How many times in twelve hours do the hands of a clock form a right angle? Use the interactivity to check your answers.
Two engines, at opposite ends of a single track railway line, set off towards one another just as a fly, sitting on the front of one of the engines, sets off flying along the railway line...
Use the interactivity to move Mr Pearson and his dog. Can you move him so that the graph shows a curve?
A game for 2 people that can be played on line or with pens and paper. Combine your knowledege of coordinates with your skills of strategic thinking.
Watch this film carefully. Can you find a general rule for explaining when the dot will be this same distance from the horizontal axis?
If you have only four weights, where could you place them in order to balance this equaliser?
Experiment with the interactivity of "rolling" regular polygons, and explore how the different positions of the red dot affects its vertical and horizontal movement at each stage.
What are the coordinates of the coloured dots that mark out the tangram? Try changing the position of the origin. What happens to the coordinates now?
Can you create a story that would describe the movement of the man shown on these graphs? Use the interactivity to try out our ideas.
A game for two or more players that uses a knowledge of measuring tools. Spin the spinner and identify which jobs can be done with the measuring tool shown.
Use the interactivity to find all the different right-angled triangles you can make by just moving one corner of the starting triangle.
How can the same pieces of the tangram make this bowl before and after it was chipped? Use the interactivity to try and work out what is going on!
A card pairing game involving knowledge of simple ratio.
Three beads are threaded on a circular wire and are coloured either red or blue. Can you find all four different combinations?
Ahmed has some wooden planks to use for three sides of a rabbit run against the shed. What quadrilaterals would he be able to make with the planks of different lengths?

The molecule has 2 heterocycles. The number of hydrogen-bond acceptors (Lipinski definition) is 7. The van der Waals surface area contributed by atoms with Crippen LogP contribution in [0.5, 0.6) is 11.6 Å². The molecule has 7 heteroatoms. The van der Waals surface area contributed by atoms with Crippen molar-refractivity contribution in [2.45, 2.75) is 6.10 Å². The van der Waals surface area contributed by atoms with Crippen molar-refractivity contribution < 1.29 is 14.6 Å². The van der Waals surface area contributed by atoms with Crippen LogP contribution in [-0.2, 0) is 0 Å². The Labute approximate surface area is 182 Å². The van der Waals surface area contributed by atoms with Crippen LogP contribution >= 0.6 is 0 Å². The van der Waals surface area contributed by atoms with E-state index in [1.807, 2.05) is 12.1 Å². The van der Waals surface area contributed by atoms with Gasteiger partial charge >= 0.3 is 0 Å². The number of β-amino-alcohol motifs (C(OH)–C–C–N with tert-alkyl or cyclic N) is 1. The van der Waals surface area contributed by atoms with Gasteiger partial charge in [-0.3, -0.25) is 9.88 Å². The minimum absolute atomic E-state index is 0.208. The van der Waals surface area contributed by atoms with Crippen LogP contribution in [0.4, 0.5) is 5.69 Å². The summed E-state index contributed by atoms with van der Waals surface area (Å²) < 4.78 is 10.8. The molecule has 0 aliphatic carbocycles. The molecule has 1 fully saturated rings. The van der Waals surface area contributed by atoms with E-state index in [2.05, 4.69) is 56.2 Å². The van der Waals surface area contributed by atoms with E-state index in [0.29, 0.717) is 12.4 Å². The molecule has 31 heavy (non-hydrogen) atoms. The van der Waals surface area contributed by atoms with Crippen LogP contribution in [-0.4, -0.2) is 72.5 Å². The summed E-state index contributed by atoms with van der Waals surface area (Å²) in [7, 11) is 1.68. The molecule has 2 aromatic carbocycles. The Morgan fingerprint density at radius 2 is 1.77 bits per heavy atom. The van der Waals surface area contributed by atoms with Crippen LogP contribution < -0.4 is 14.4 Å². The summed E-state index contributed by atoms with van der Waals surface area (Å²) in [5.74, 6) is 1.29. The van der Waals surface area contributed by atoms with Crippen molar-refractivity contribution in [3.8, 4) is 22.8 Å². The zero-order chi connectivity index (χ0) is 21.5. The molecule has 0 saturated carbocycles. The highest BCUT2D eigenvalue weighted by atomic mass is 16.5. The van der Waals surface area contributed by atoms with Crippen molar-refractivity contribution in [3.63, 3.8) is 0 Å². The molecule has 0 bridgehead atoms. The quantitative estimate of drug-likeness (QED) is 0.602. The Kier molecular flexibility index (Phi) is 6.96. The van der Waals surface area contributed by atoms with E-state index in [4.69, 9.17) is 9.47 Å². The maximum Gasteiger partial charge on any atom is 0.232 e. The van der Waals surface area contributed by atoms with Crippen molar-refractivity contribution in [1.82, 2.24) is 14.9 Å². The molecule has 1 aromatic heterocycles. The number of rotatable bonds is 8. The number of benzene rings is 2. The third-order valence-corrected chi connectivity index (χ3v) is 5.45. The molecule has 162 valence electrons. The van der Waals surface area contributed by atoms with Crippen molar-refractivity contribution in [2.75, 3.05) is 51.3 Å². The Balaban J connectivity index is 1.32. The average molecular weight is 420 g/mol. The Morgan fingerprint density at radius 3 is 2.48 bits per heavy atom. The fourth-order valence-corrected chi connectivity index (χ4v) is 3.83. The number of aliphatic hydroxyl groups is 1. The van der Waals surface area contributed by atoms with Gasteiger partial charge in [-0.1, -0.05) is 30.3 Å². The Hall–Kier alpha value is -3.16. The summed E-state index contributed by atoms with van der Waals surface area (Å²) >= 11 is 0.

This article gives you a few ideas for understanding the Got It! game and how you might find a winning strategy.
Investigate how the four L-shapes fit together to make an enlarged L-shape. You could explore this idea with other shapes too.
Can you complete this jigsaw of the multiplication square?
Work out the fractions to match the cards with the same amount of money.
Is it possible to place 2 counters on the 3 by 3 grid so that there is an even number of counters in every row and every column? How about if you have 3 counters or 4 counters or....?
Investigate the smallest number of moves it takes to turn these mats upside-down if you can only turn exactly three at a time.
Start by putting one million (1 000 000) into the display of your calculator. Can you reduce this to 7 using just the 7 key and add, subtract, multiply, divide and equals as many times as you like?
Experiment with the interactivity of "rolling" regular polygons, and explore how the different positions of the red dot affects its speed at each stage.
An environment which simulates working with Cuisenaire rods.
How have the numbers been placed in this Carroll diagram? Which labels would you put on each row and column?